Thursday, October 19, 2006

Part 2 - on writing together

Are we insane?

So how did a history professor and a faux finisher living on opposite sides of the country manage to write a mystery series? We’re not the only writing team active today; in fact, numerous duos write under one name: PJ Parrish, Charles Todd, PJ Tracy, Nero Blanc, A.E. Maxwell. Some own up to it, while others try hard not to be “outed,” but surely all are subject to these frequent questions: How do you do it? Why do you do it? And the ever-popular: are you insane?

In fact, it has been a remarkably easy transition for sisters who in real life tend to finish each other’s sentences (nobody in their right mind will play charades with us). We start the process with a division of labor. Julie collects ideas for art forgery scams from daily art news networks. She sends them to Carolyn, and on the weekends we use free cell-phone minutes for lengthy brainstorming sessions. One sister’s ideas tend to spark the other sister’s imagination, and when we have a nugget of a story in place we hang up. Indeed, one of the critical lessons we had to learn was when to stop talking and start writing. Julie retires to her computer to draft the first chapter, which she sends to Carolyn as an e-mail attachment. Despite our roots in the Silicon Valley we’re both a bit computer-phobic, but even the most committed Luddite must admit that e-mail makes it possible to maintain our bicoastal writing relationship with a minimum of time and money spent at the post office.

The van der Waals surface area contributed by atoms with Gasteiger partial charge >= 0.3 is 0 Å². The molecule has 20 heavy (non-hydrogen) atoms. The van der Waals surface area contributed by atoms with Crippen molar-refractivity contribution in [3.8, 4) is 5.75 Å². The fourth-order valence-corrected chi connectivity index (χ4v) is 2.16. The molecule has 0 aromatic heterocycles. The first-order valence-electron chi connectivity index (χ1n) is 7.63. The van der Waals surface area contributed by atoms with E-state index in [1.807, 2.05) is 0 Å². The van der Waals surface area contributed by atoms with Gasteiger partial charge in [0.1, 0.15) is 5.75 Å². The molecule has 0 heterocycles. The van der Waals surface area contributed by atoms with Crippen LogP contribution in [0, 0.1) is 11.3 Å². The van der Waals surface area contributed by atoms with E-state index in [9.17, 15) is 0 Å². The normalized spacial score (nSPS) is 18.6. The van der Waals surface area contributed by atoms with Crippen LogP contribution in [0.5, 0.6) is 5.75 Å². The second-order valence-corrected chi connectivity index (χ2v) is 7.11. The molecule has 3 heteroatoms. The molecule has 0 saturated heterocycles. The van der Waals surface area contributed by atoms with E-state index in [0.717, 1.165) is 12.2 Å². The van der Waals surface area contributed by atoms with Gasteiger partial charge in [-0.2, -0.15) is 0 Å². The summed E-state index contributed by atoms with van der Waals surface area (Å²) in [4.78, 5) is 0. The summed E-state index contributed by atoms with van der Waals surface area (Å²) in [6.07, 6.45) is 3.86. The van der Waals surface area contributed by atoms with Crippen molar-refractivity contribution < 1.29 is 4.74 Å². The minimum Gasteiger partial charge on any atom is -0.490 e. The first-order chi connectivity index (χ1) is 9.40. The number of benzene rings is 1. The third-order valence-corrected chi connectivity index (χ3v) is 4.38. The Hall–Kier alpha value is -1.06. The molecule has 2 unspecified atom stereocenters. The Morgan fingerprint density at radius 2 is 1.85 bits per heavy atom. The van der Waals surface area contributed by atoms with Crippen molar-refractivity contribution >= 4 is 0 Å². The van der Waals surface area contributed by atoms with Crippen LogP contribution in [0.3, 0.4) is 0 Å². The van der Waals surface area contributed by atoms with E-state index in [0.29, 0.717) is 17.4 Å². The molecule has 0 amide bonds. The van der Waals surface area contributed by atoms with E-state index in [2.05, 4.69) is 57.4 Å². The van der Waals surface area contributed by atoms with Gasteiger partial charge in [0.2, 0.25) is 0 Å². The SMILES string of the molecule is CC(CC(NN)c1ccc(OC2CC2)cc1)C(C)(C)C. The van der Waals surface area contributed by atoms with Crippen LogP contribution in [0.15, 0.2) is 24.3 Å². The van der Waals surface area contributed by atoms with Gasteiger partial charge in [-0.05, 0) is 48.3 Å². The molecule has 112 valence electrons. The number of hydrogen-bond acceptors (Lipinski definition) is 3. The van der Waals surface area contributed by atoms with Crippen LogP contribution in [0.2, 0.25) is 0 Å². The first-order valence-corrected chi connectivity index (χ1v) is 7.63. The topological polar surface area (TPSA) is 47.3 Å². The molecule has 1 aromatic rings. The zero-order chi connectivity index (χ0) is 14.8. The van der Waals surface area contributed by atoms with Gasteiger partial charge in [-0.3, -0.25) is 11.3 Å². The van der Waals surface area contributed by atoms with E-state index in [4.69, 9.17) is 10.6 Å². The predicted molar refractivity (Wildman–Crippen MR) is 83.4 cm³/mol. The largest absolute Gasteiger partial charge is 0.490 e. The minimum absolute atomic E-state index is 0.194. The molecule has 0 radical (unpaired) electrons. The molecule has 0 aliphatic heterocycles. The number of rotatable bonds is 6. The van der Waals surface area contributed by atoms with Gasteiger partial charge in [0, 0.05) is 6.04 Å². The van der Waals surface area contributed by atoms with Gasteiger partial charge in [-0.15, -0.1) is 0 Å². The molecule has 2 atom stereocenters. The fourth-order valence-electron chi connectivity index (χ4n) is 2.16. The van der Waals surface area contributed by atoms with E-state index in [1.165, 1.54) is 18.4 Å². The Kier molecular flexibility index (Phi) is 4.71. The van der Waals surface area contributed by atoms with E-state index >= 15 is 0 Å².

Carolyn “re-writes” the first draft, which can be something of a bloodbath, and develops the humor, dialogue, and the descriptive passages. Often this involves Internet research to be sure the details are right (she once find an on-line camera through the California Department of Transportation that allowed her to count the number of toll booths on the Oakland Bay Bridge). Julie re-writes this second draft and sends it back to Carolyn, who rewrites the rewrite. Over the next weeks or months the evolving text flies back and forth so many times that neither of us can remember who wrote what, which is our goal. We want Hailey Lind to speak with a single, consistent voice.

Another advantage to partnership is that, as similar as we are in many ways, we are individuals with different temperaments and attitudes toward the writing process. When one of us gets bogged down or discouraged, more often than not the other is raring to go and energetic. And we play to our strengths: Julie, the artist, has at her fingertips a wealth of art information but has a hard time knowing when to stop (“For the love of God, get on with the story!”). Carolyn, a detail-oriented historian, catches inconsistencies but occasionally has to be reminded of the overall picture (“Hmmm—what was that storyline again?”).

To be sure, there are times when we wonder if we are insane--we butt heads occasionally, and have been known to stubbornly reject the other’s changes. But we have a long history together and a huge store of trust and goodwill, which help us to work through these moments. If one sister feels strongly about something the other will generally yield, but by and large we take great delight in the other’s contributions to the story. At the end of the day, we never forget that we’re sisters first and co-authors second.

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